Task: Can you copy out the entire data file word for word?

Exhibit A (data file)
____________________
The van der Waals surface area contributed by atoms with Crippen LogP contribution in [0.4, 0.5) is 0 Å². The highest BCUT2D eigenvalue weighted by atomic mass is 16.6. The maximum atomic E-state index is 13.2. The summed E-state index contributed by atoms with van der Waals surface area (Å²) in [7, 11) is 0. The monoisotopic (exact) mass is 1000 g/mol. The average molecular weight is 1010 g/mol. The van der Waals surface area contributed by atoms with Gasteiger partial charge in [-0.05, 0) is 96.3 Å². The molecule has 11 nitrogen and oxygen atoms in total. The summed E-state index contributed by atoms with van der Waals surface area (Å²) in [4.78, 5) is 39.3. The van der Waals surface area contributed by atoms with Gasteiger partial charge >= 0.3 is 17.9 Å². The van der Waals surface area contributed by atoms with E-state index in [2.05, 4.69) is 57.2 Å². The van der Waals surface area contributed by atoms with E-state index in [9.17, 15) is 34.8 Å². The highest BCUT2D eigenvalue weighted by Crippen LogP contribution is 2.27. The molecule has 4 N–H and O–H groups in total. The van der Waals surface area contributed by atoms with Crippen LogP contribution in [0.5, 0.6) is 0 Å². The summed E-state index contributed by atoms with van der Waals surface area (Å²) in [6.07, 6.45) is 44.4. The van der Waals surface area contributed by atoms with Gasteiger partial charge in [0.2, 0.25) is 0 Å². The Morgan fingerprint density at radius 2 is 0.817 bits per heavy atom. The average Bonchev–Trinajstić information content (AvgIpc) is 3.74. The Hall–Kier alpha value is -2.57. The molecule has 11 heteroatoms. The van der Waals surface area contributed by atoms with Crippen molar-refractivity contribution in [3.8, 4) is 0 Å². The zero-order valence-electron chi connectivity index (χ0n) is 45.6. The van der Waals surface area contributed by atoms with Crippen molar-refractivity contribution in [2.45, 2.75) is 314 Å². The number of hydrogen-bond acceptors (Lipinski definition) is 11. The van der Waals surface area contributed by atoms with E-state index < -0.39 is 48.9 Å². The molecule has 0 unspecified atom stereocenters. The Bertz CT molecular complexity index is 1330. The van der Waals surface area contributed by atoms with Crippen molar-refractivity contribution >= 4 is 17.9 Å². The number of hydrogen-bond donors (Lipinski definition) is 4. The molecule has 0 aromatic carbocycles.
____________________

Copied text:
The van der Waals surface area contributed by atoms with Crippen LogP contribution in [0.4, 0.5) is 0 Å². The highest BCUT2D eigenvalue weighted by atomic mass is 16.6. The maximum atomic E-state index is 13.2. The summed E-state index contributed by atoms with van der Waals surface area (Å²) in [7, 11) is 0. The monoisotopic (exact) mass is 1000 g/mol. The average molecular weight is 1010 g/mol. The van der Waals surface area contributed by atoms with Gasteiger partial charge in [-0.05, 0) is 96.3 Å². The molecule has 11 nitrogen and oxygen atoms in total. The summed E-state index contributed by atoms with van der Waals surface area (Å²) in [4.78, 5) is 39.3. The van der Waals surface area contributed by atoms with Gasteiger partial charge >= 0.3 is 17.9 Å². The van der Waals surface area contributed by atoms with E-state index in [2.05, 4.69) is 57.2 Å². The van der Waals surface area contributed by atoms with E-state index in [9.17, 15) is 34.8 Å². The highest BCUT2D eigenvalue weighted by Crippen LogP contribution is 2.27. The molecule has 4 N–H and O–H groups in total. The van der Waals surface area contributed by atoms with Crippen LogP contribution in [0.5, 0.6) is 0 Å². The summed E-state index contributed by atoms with van der Waals surface area (Å²) in [6.07, 6.45) is 44.4. The van der Waals surface area contributed by atoms with Gasteiger partial charge in [0.2, 0.25) is 0 Å². The Morgan fingerprint density at radius 2 is 0.817 bits per heavy atom. The average Bonchev–Trinajstić information content (AvgIpc) is 3.74. The Hall–Kier alpha value is -2.57. The molecule has 11 heteroatoms. The van der Waals surface area contributed by atoms with Crippen molar-refractivity contribution in [3.8, 4) is 0 Å². The zero-order valence-electron chi connectivity index (χ0n) is 45.6. The van der Waals surface area contributed by atoms with Crippen molar-refractivity contribution in [2.45, 2.75) is 314 Å². The number of hydrogen-bond acceptors (Lipinski definition) is 11. The van der Waals surface area contributed by atoms with E-state index < -0.39 is 48.9 Å². The molecule has 0 unspecified atom stereocenters. The Bertz CT molecular complexity index is 1330. The van der Waals surface area contributed by atoms with Crippen molar-refractivity contribution >= 4 is 17.9 Å². The number of hydrogen-bond donors (Lipinski definition) is 4. The molecule has 0 aromatic carbocycles.